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The feast of our family


oday’s liturgy invites us to reflect on the proposals of blessedness from Jesus. They are the ones that the saints in heaven have put into practice and that the saints on earth, encouraged by their example, are encouraged to follow.

The gospel of blessedness is preached from the top of a mountain. More than a real place, the mountain refers to any place or time that we dispose ourselves to meet the Lord and accept his word.

We can visualise the scene. Jesus detaches himself from the plain, a symbol of society where—in the words of the Ecclesiastes—“all that is done, all that succeeds, results from rivalry with the neighbour: all is meaningless and chasing the wind” (4:4). 

He climbs the mountain where the judging criteria and proposed models of life are radically different: they are those of God.

The scale of values established in the plains is, in broad terms, is: the first place to health, then family, professional success, bank account and friends. Even God and the saints—of course—are placed in the ranking, but more at the bottom, as useful supports of previous values that are really at heart.

Will the person who lives his own life according to these ideals be successful? 

Jesus does not exalt poverty as such. He makes it clear that not all the poor are blessed. Only those who, by choice, manage their assets according to God’s plan are blessed.

The poor in spirit are those who decide not to keep anything for themselves and make available to others all that they receive.

Mind you: the poor in the gospel is not the one who has nothing, but who does not keep anything for themselves.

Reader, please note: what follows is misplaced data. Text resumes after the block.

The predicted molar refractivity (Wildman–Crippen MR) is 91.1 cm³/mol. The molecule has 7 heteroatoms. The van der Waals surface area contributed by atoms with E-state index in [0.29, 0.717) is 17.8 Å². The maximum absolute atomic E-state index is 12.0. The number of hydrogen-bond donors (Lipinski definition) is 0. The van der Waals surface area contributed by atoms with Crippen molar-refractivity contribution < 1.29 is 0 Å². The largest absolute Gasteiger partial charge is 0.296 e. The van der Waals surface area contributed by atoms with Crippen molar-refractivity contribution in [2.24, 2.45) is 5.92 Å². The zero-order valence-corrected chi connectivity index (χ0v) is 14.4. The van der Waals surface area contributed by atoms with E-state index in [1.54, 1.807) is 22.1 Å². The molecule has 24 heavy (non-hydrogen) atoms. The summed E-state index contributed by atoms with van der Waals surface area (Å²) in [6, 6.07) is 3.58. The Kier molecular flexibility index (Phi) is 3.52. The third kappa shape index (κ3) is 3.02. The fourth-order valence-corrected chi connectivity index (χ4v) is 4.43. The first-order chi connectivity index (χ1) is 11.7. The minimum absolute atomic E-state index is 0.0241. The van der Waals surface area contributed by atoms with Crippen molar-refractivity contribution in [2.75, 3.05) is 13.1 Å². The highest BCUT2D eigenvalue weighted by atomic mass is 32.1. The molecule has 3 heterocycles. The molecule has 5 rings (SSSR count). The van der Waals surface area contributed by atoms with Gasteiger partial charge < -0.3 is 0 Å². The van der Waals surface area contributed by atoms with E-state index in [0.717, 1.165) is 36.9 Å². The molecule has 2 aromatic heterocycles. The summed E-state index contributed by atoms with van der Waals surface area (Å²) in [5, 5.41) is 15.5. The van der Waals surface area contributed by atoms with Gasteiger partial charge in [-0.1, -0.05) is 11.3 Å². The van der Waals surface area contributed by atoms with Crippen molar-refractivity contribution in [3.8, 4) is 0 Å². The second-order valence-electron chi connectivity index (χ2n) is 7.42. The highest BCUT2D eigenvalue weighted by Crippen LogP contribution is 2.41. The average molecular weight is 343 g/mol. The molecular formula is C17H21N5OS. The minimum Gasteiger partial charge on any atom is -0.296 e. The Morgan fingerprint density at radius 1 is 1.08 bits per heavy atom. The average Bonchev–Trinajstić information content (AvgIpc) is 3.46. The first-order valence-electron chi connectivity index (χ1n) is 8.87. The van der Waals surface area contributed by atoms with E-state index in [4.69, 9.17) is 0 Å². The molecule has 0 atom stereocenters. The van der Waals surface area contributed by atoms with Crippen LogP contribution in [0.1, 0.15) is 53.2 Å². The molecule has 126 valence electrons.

Whoever has had more is considered rich, if they become haughty or oppress others. If they spend themselves for others and put themselves at the service of those who need them, they are poor in spirit.

Someone who is miserable may not be poor in spirit if they curse themselves or others; if they attempt to improve their own condition through violence or deceit; lose interest in others, or cultivate the dream of a prestigious position.

The promise of the beatitude does not refer to a distant future. It does not guarantee entry into heaven, but announces an immediate joy: for theirs is the kingdom of heaven. From the moment you make the choice to become and to remain poor, you enter the kingdom of heaven and belong to the family of saints.

For centuries in the Church, an asceticism that exalted pain to unite more closely with the suffering of Christ was preached. It attracted legions of saints and awakened precious spiritual energies, but also spread the mistaken belief that suffering is pleasing to God.

It does not. Suffering dehumanises and the Lord cannot be pleased with what disfigures the face of his children. Jesus, quoting the prophet Hosea, said that God desires love, not sacrifice (Matthew 9:13).

The afflicted that heaven regards as blessed are those who are attentive and sensitive to the immense cry of pain that rises from the world. “They weep with those who weep” (Romans 12:15), but do not resign themselves in the face of evil and suffering. They expect salvation from God and his word.

They will be comforted in the kingdom of God. There, all that causes pain and tears will be erased.

Father Fernando Armellini CMF
Claretian Publications